National Gay & Lesbian Anti-Violence Programs Express Support for "Hate Crimes Prevention Act"

Washington, D.C. -- The National Coalition of Anti-Violence Programs (NCAVP), an alliance of 26 lesbian, gay, bisexual and transgender anti-violence organizations, joined politicians, activists and other anti-violence and human justice organizations to support the reintroduction of the national Hate Crimes Prevention Act.

As President Clinton stated in his State of the Union address on January 19, 1999, "Ěthe discrimination gap has not been fully closed… Discrimination or violence because of race or religion, ancestry or gender, disability or sexual orientation is wrong. And it ought to be illegal."

The President concluded by asking Congress to make the "Hate Crimes Prevention Act the law of the land."

Today's brave action on the part of the 106th Congress to reintroduce a national bill condemning and prohibiting bias-related violence comes at a particularly critical moment for the nation's lesbian, gay, bisexual and transgender (LGBT) community. Only a few months after Matthew Shepard, a 21-year old University of Wyoming student, was brutally beaten and left for dead in a deserted field in Laramie, Wyoming, the community continues to reel from an ongoing series of anti-gay murders and violence.

On February 19th in rural Alabama, Billy Jack Gaither was kidnapped and repeatedly and brutally bludgeoned to death. His body was then placed on a pyre of burning tires by his assailants, who later admitted to killing Mr. Gaither "because he was homosexual."

In Richmond, Virginia on March 1st, another gay man, Henry Edward Northington's severed head was found on a footbridge in James River Park, a popular meeting spot for gay people. His body was found later that same day almost a mile away in the James River. His head had been carried up a hill from the riverbank, and some locals fear that it was placed there as a warning to the community.

In February in New York City, one gay man, Troy Hoskins was found stabbed to death in his Washington Heights apartment. Another is still in a coma, weeks after being bludgeoned in his Chelsea apartment.

In Hartford, Connecticut on March 4th, Rev. Thomas E. Otte was found in his apartment, naked with multiple stab wounds. His wife had recently died and he'd been become increasingly open about his gay identity.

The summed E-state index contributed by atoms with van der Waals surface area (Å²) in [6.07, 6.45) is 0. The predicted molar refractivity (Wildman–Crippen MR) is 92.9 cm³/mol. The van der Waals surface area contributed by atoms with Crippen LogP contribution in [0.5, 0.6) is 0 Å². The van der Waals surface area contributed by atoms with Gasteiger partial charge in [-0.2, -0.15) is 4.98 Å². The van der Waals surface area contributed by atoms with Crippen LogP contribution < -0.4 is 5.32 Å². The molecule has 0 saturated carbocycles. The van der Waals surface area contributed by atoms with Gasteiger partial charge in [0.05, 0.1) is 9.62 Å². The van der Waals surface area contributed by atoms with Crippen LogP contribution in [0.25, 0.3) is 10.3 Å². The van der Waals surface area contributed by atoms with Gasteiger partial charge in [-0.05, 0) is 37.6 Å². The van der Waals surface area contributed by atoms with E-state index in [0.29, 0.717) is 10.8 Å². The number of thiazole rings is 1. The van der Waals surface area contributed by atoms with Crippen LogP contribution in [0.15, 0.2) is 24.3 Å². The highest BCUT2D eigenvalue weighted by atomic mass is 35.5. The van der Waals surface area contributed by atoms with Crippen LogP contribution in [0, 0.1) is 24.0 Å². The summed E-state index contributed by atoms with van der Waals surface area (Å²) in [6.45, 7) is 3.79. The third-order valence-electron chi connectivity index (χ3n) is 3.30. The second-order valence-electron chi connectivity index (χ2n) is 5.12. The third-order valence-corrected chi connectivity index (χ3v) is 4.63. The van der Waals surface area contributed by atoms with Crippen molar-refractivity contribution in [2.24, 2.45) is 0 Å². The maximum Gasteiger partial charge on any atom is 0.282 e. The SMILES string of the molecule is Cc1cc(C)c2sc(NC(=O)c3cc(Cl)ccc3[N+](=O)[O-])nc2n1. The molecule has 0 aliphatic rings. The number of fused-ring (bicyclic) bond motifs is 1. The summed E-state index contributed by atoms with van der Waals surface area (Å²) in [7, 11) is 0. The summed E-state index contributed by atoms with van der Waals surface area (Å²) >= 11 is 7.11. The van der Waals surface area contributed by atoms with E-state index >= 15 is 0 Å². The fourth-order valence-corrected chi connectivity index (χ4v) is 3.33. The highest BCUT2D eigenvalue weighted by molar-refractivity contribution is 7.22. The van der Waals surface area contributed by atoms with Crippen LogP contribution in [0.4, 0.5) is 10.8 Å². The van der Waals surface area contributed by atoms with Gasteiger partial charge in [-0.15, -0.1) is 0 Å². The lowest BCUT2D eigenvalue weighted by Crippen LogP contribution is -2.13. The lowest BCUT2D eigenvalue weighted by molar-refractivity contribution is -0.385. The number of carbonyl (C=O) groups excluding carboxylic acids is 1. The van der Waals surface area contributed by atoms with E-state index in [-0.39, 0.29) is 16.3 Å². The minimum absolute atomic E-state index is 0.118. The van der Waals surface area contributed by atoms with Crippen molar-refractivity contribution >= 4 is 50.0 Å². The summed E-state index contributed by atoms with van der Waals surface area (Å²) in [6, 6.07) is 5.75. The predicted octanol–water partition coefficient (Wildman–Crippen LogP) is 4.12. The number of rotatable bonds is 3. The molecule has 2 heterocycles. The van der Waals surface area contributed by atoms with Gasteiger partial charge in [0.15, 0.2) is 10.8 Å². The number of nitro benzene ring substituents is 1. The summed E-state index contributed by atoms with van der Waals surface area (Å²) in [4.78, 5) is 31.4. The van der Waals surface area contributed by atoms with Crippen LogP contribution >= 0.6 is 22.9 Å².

A continuing and disturbing series of murders in Texas has targeted the transgender community there: in Austin in early January, Donald Fuller, also known as Lauryn Paige died from multiple stab wounds in Austin. In Houston, on February 6th, Steve Dwayne Garcia was shot to death. On February 24th, an unidentified person of transgender experience was found dead in a motel parking lot, also in Houston. He had been shot several times.

"Any of these incidents in and of themselves would be absolutely troubling," stated Richard Haymes, executive director of the New York City Gay and Lesbian Anti-Violence Project, and member of NCAVP. "However, all of these taken together is horrifying, and speaks to a severe increase in anti-gay bias - hate now all too easily turns to violence, and that violence all too often results in murder. That these murders occurred in seeming isolation from each other indicates a wide-spread trend in anti-gay hate across the country."

NCAVP, which publishes an annual report on violence in the LGBT community, has documented a dramatic increase in anti-gay murders in 1998. The report, Violence Against Lesbians, Gay Men, Bisexuals and Transgender People in 1998 will be publicly released April 6, 1999, the first day of the Matthew Shepard murder trial.

Jeffrey Montgomery, executive director of Detroit's Triangle Foundation, and also a member of NCAVP stated that "Preliminarily we have found that while overall incidents may be slightly down in 1998, anti-gay assaults, injuries and murders are up significantly over the previous year." Montgomery continued, "Today, Congress has demonstrated how swiftly government can move forward to do the right thing when there is the political will to do so. Passage of the Hate Crimes Prevention Act is critical now because the last thing we want to see is this trend continue or gain momentum either locally or nationally in 1999"

Haymes concurred, "It is time to put partisan politics aside and do the right thing. We need to remember that recently publicized hate crimes, such as the dragging death of James Byrd, an African-American man in Jasper, Texas, and the crucifixion of Matthew Shepard are essentially one and the same bias crime. Each is a senseless act of horrendous violence against an individual, not because of anything they've done, but just because of who they are or are perceived to be. These acts are intended to hurt the targeted victim and send a clear terrorist message of hate to the entire community."

"Every day Americans continue to live without the protection of Hate Crimes legislation sends a tacit endorsement of these heinous crimes. The Hate Crimes Prevention Act would deliver a clear message of zero tolerance for hate-related violence in all its forms" Montgomery concluded.

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